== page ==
ORBIS International, a nonprofit development organization dedicated to saving sight worldwide, will replace its current DC-10 Flying Eye Hospital with a DC-10 Series 30 freighter. United Airlines, with the support of FedEx Corp., is donating the airplane to ORBIS. The $2 million donation is based on the plane’s estimated value and being funded equally by United and FedEx.
“Through the extraordinary generosity of United and FedEx, millions of people who would otherwise go blind or remain blind for lack of proper eye care will reap the rewards of advanced ophthalmic training,” said ORBIS Executive Director Geoffrey Holland. “The new aircraft will allow ORBIS to continue its mobile sight-saving training for 20 years. This is a truly wonderful gift to the world.”
At the heart of ORBIS is the world’s only Flying Eye Hospital—a DC-10 aircraft containing an innovative teaching facility and ophthalmic surgical center. Volunteer pilots from FedEx Express and United fly the ORBIS Flying Eye Hospital across the globe, and its international medical team conducts treatment and training programs. Leading eye surgeons volunteer their time to perform surgery and teach aboard the aircraft during programs specifically designed to suit the skill level of host countries.
United Airlines is the founding airline sponsor of ORBIS, having donated the first ORBIS Flying Eye Hospital, a DC-8, which was launched in 1982. In 1992, with donations from three individuals, ORBIS purchased a DC-10. In 1994, the ORBIS DC-8 was formally retired, and the ORBIS DC-10 took over as the world’s only flying eye hospital.
Until 2001, when it retired its fleet of DC-10 aircraft, United held the lead role in maintaining the current ORBIS Flying Eye Hospital. United currently supports ORBIS by transporting volunteer medical faculty and other personnel to ORBIS programs around the world. Over the years, more than 300 United pilots and maintenance crewmembers have donated their time and expertise to ORBIS.
“We’re pleased to continue our longstanding support of ORBIS and ensure that it can reach even more people across the world with this more efficient aircraft,” says Glenn Tilton, CEO of United Airlines. “Because of the important work of ORBIS, as well as our own employees who volunteer, there’s a great opportunity to make a significant difference in maintaining and restoring sight to people around the world.”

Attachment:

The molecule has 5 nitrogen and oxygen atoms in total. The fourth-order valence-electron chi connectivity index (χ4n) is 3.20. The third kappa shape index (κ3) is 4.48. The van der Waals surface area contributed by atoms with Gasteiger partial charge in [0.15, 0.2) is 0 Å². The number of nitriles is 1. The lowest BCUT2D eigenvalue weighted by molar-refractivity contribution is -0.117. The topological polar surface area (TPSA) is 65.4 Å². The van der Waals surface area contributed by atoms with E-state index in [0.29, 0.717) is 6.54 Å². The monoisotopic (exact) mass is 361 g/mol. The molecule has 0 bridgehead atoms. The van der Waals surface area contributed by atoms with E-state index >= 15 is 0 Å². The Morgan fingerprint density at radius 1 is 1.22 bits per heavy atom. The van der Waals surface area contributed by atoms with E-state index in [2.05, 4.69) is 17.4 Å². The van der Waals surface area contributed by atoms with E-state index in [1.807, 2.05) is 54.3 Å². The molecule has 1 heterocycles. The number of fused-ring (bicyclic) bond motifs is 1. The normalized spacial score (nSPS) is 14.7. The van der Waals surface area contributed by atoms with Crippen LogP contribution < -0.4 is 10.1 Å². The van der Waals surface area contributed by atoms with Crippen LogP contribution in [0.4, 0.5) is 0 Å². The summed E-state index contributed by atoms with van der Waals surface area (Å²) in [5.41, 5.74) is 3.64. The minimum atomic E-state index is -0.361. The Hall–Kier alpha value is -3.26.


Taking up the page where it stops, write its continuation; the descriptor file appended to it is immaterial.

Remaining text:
For more than 20 years, FedEx Express has played an indispensable role in helping ORBIS achieve its vision of a world in which no one is needlessly blind. Today, FedEx Express, which has the world’s largest fleet of DC-10s, is the leading aviation sponsor of the ORBIS Flying Eye Hospital. Without its donations of critically needed aircraft maintenance and overnight delivery services, the Flying Eye Hospital couldn’t fly and vital supplies couldn’t be delivered.
“FedEx is proud to play a role in helping make the next generation of Flying Eye Hospital a reality,” said Jim Parker, FedEx Express air operations senior vice president. “In helping ORBIS, FedEx is able to leverage our core aviation competencies to deliver the gift of sight worldwide.”
In 2006, FedEx renewed its sponsorship of the ORBIS DC-10, making it possible for ORBIS to operate the current Flying Eye Hospital at nominal expense.
After a comprehensive review of the Flying Eye Hospital’s navigation and engineering systems, ORBIS determined it had to replace its aging DC-10 as parts are becoming more difficult and expensive to obtain.
The DC-10 Series 30 freighter is about 10 years younger than ORBIS’s current aircraft, a McDonnell-Douglas DC-10-10 built in 1970, and has a flying life of at least 20 years. The new ORBIS Flying Eye Hospital will be more efficient, providing greater range, lower operating costs and better reliability.
A team, consisting of medical personnel, architects and engineers, has been assembled to determine the design and architectural modification necessary to convert the freighter into a state-of-the-art ophthalmic medical facility. The conversion of the plane is expected to take two years to complete.